The Terrible, Horrible, No Good Very Bad Run

Guest Blogger Courtney Alev

On Friday, I was primed to have The Most Awesomest Run Ever.

I had the day off because it was my birthday on Saturday (belated gifts appreciated!) and I hadn’t done a long run in a while… since the Big Sur Marathon, to be exact. I’ve been a little achy-and-painy and so I’ve been doing more biking and cross training to give my joints some recovery time. But I plan on completing the 26.2 miles at the SF Marathon, which is rapidly approaching, so I figured I would set out for a nice long, slow run. Ten miles minimum, thirteen miles would be nice, option to go fifteen-sixteen, no problem. I put on my cutest running outfit, filled my Camelbak (not a lot of water in the Presidio, after all!) and headed out for what was sure to be an easy long run of epic proportions.

All was going well until mile 0.4. Yes, the first four-tenths of a mile was great. Then I got a cramp. A really bad one in my side. Ow! Breathing got harder. I vowed to fight through the cramp and show it who was boss. Didn’t it know I was going on an Amazing Run today?

I made it to mile 2.05. There I crawled onto the side of the road and died. Okay, not really – but I did not feel 100%. My cramp was nothing serious physically, but it was DEFINITELY cramping my long run style. I vowed to keep trying and headed out of Golden Gate Park towards the Presidio. At mile 2.4 I was hit with a gust so hard that it blew my hat right off – which had previously been firmly anchored to my ponytail. Running into the wind was so intense that I couldn’t even hear the catchy Glee tunes in my headphones.

I made it to mile 3. I stopped. Texted a friend to complain about my failures. Put my hat back on for the third time. Headed into the Presidio. At least I would be running downhill! I made it halfway down the street before getting so tired (yes, when I was running DOWNHILL) that I had to take  rest on a rock by the roadside for a good five minutes before attempting to run back up the third-of-a-mile hill I’d just run down. Heading back the other direction was just as windy. How am I constantly running into a strong headwind, no matter what direction I am running in?

By the time I hit mile 5, I was done. The five miles had taken me much longer than an hour with the fifteen stops that I’d made. I felt clumsy, out of shape, and left wondering how the hell I’d ever run five miles straight without stopping, much less five full marathons! Who was I? How was I failing like this? I began questioning everything that I know about myself and my abilities.

I call this the Marathoner’s Lesson in Humility. The occasional run where Nothing Really Goes Wrong, But Yet Everything Does. The type of run where OMG Just Try to Make It Half a Mile Without Stopping becomes the goal, versus “run a quick and easy 10 miles, no problem.”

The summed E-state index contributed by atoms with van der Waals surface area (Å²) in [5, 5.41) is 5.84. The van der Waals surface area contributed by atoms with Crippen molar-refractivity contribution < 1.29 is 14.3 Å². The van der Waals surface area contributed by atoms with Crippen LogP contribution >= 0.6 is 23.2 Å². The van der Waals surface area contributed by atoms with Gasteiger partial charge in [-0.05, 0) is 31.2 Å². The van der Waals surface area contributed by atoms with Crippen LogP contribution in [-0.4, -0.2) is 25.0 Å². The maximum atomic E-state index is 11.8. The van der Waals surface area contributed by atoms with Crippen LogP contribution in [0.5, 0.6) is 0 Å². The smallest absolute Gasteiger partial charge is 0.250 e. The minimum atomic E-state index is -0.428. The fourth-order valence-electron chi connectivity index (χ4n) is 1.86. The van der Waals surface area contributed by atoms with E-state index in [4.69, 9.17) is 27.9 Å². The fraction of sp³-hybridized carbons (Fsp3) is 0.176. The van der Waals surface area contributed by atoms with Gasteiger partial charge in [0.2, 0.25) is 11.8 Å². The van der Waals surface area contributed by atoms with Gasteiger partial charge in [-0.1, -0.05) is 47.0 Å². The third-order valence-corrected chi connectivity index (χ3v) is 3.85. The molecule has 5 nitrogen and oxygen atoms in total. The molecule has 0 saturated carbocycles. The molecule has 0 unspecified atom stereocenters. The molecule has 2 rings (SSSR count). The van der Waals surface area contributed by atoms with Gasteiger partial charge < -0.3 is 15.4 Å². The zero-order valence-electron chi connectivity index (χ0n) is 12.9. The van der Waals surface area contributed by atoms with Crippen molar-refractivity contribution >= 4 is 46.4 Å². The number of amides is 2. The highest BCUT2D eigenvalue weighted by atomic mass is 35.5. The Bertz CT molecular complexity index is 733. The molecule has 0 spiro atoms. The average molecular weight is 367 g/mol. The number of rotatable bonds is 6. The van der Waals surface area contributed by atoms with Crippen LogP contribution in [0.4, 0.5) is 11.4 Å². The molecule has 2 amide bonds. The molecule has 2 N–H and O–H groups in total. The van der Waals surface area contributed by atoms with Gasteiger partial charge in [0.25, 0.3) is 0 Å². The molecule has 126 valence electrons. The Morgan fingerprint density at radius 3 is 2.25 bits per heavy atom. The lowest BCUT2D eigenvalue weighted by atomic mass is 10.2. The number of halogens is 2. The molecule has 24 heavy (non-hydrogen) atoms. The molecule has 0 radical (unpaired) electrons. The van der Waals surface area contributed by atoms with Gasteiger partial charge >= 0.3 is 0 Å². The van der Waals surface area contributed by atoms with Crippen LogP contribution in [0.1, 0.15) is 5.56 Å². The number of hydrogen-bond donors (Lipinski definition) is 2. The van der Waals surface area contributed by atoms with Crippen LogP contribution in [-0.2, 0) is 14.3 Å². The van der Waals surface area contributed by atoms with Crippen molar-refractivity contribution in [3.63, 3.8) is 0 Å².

Basically, my run sucked. And I threw in the towel and quit. I waited for the bus to take me home. And then my anger built. I needed an inspiring run, and yet everything seemed to go wrong. Was it my sleep schedule? Not logging enough midweek miles? Poor nutrition? Too many happy hour cocktails?

You can do everything right, and you’ll still have runs that go poorly. For every few runs that make me feel like I’m on the top of the world, another one will come around that tests my resolve and shatters my confidence. And sometimes, on the surface, it doesn’t make much sense. But as I get more mature in both my real life and my running career, I realize more and more how many aspects there are to running. It may be a physical act, but it requires a degree of mental and emotional strength – many would argue that these are even more important than the ability to put one leg in front of the other. Bad runs happen to all of us – and as they pop up, I am trying to use the opportunity to reflect on potential causes. Is there is something going on in my life that is affecting how I feel today? Am I stressed? Am I upset? Am I holding tension that I should not be? Am I taking care of myself properly with rest and nutrition? Where are the holes in the connection between my mind and my body?

If something comes up, I need to do the best I can to fix it and restore balance. If everything is fine and I’m just having an off day – I shrug and let it go. And resolve to wake up fresh and try again tomorrow. We learn something from every run we take on, and usually that lesson is the importance of perseverance – and other times, we learn about letting go and trying again. Accepting that not every day will be perfect – but we’re much better off than we would have been had we never tried at all.

How do you recover from a “bad run”?

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